Early voting begins in North Carolina primary elections

A voter fills out a ballot on November 8, 2022 in Winston Salem, North Carolina. (Photo by Sean Rayford/Getty Images)

By Michael McElroy

February 15, 2024

Early voting is the most popular option in North Carolina, offering a more convenient and less crowded way than Election Day to cast your vote.

Thursday, Feb. 15 is the first day of the early voting period for North Carolina’s 2024 primary elections, when voters will determine their party’s nominees for key races, including governor and attorney general.

So that means that until the early voting period ends on March 2, you can vote in person anytime you want, while avoiding the crowds of Election Day (March 5).

Early voting is the most popular option for voters of either party. More than 3.6 million people cast their votes this way in 2020. 

Make sure you go to an early voting site in the county you live in. Click here for a list of the early voting sites in your county.

Here’s what else you need to know.

What you’ll need

    • You’ll need to show a voter ID. A list of eligible IDs can be found here.
    • If you don’t have an ID, don’t worry: You can still fill out an ID Exception form. 

    Why vote early?

    • It’s more convenient. On Election Day, March 5, you can vote only at your designated polling site, but during the early voting period you can vote at any site in your home county.  And you have two weeks to find a time that best fits your schedule.  Each voting site may have different hours of operation, so click here for a complete schedule.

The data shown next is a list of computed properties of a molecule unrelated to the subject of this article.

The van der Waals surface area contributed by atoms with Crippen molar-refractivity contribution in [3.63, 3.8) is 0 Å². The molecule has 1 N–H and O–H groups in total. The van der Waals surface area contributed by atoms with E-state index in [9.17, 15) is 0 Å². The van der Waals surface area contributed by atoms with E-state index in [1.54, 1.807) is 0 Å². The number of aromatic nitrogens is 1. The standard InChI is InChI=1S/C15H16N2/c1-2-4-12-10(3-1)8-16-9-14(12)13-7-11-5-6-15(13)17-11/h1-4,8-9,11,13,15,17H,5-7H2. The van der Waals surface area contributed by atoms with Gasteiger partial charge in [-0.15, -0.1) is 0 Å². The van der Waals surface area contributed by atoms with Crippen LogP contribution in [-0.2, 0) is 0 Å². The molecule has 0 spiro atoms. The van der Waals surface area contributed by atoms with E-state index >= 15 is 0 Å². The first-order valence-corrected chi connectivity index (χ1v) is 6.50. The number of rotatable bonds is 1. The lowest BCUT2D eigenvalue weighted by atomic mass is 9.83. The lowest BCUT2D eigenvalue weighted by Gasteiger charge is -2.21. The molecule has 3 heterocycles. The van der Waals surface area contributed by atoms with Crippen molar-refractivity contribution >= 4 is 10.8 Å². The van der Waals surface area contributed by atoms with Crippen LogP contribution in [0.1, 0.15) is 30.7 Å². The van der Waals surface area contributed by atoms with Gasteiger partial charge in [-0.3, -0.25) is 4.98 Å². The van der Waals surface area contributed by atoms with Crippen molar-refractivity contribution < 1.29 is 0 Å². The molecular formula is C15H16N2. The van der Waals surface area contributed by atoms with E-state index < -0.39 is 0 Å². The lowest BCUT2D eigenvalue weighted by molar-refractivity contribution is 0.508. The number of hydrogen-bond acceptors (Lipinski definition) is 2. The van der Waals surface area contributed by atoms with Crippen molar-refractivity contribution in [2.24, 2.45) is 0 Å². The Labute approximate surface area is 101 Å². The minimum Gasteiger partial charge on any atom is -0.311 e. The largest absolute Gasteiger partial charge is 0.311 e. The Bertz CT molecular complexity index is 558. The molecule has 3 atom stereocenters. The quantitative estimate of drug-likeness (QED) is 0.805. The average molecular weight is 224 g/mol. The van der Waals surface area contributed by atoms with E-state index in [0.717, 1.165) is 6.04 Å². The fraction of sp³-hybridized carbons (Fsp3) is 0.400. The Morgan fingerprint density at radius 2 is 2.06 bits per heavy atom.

• You can register to vote and cast your vote at the same time. This is your last chance to register to vote in the primary.
    • Fill out the registration paperwork at the early voting site, provide proof of residence in your home county, and you’re all set to vote right there. Proof of residence can be an up-to-date valid driver’s license, passport, or utility bill.College students who live on campus can get a document from their university to verify their residence.

    What’s at stake

    The 2024 general election is on Tuesday, Nov. 5, and it’s a big one. Though the primaries are not over yet, President Joe Biden is almost certainly going to face Donald Trump again this fall. The differences in policy and approach couldn’t be clearer.  

    The differences are just as clear in the candidates for North Carolina governor, attorney general, Congress, and in the state legislature.

    Abortion rights, climate change, public school funding, rural health, and infrastructure improvements are key issues on the ballot.


  • Michael McElroy

    Michael McElroy is Cardinal & Pine's political correspondent. He is an adjunct instructor at UNC-Chapel Hill's Hussman School of Journalism and Media, and a former editor at The New York Times.



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